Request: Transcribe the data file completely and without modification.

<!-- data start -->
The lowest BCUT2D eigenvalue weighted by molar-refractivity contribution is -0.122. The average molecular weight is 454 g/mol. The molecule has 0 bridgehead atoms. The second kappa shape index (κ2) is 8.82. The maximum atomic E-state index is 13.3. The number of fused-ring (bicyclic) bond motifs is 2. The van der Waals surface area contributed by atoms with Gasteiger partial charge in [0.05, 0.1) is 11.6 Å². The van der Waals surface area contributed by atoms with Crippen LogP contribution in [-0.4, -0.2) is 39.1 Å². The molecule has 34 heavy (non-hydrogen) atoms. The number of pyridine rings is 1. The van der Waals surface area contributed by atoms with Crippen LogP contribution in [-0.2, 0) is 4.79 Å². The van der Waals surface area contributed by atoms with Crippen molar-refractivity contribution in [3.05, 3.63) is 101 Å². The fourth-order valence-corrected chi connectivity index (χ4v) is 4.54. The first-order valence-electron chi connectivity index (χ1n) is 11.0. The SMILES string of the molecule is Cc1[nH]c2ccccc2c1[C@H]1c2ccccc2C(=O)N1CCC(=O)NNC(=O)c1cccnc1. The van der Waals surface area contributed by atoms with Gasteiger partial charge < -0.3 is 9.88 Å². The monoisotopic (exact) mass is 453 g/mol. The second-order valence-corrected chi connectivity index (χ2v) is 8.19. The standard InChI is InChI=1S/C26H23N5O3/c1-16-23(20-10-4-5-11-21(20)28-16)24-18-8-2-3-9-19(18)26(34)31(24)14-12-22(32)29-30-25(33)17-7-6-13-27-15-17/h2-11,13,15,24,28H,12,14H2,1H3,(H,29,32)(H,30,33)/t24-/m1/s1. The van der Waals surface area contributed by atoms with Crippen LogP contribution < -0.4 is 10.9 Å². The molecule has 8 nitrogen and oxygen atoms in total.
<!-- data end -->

The lowest BCUT2D eigenvalue weighted by molar-refractivity contribution is -0.122. The average molecular weight is 454 g/mol. The molecule has 0 bridgehead atoms. The second kappa shape index (κ2) is 8.82. The maximum atomic E-state index is 13.3. The number of fused-ring (bicyclic) bond motifs is 2. The van der Waals surface area contributed by atoms with Gasteiger partial charge in [0.05, 0.1) is 11.6 Å². The van der Waals surface area contributed by atoms with Crippen LogP contribution in [-0.4, -0.2) is 39.1 Å². The molecule has 34 heavy (non-hydrogen) atoms. The number of pyridine rings is 1. The van der Waals surface area contributed by atoms with Crippen LogP contribution in [-0.2, 0) is 4.79 Å². The van der Waals surface area contributed by atoms with Crippen molar-refractivity contribution in [3.05, 3.63) is 101 Å². The fourth-order valence-corrected chi connectivity index (χ4v) is 4.54. The first-order valence-electron chi connectivity index (χ1n) is 11.0. The SMILES string of the molecule is Cc1[nH]c2ccccc2c1[C@H]1c2ccccc2C(=O)N1CCC(=O)NNC(=O)c1cccnc1. The van der Waals surface area contributed by atoms with Gasteiger partial charge < -0.3 is 9.88 Å². The monoisotopic (exact) mass is 453 g/mol. The second-order valence-corrected chi connectivity index (χ2v) is 8.19. The standard InChI is InChI=1S/C26H23N5O3/c1-16-23(20-10-4-5-11-21(20)28-16)24-18-8-2-3-9-19(18)26(34)31(24)14-12-22(32)29-30-25(33)17-7-6-13-27-15-17/h2-11,13,15,24,28H,12,14H2,1H3,(H,29,32)(H,30,33)/t24-/m1/s1. The van der Waals surface area contributed by atoms with Crippen LogP contribution < -0.4 is 10.9 Å². The molecule has 8 nitrogen and oxygen atoms in total.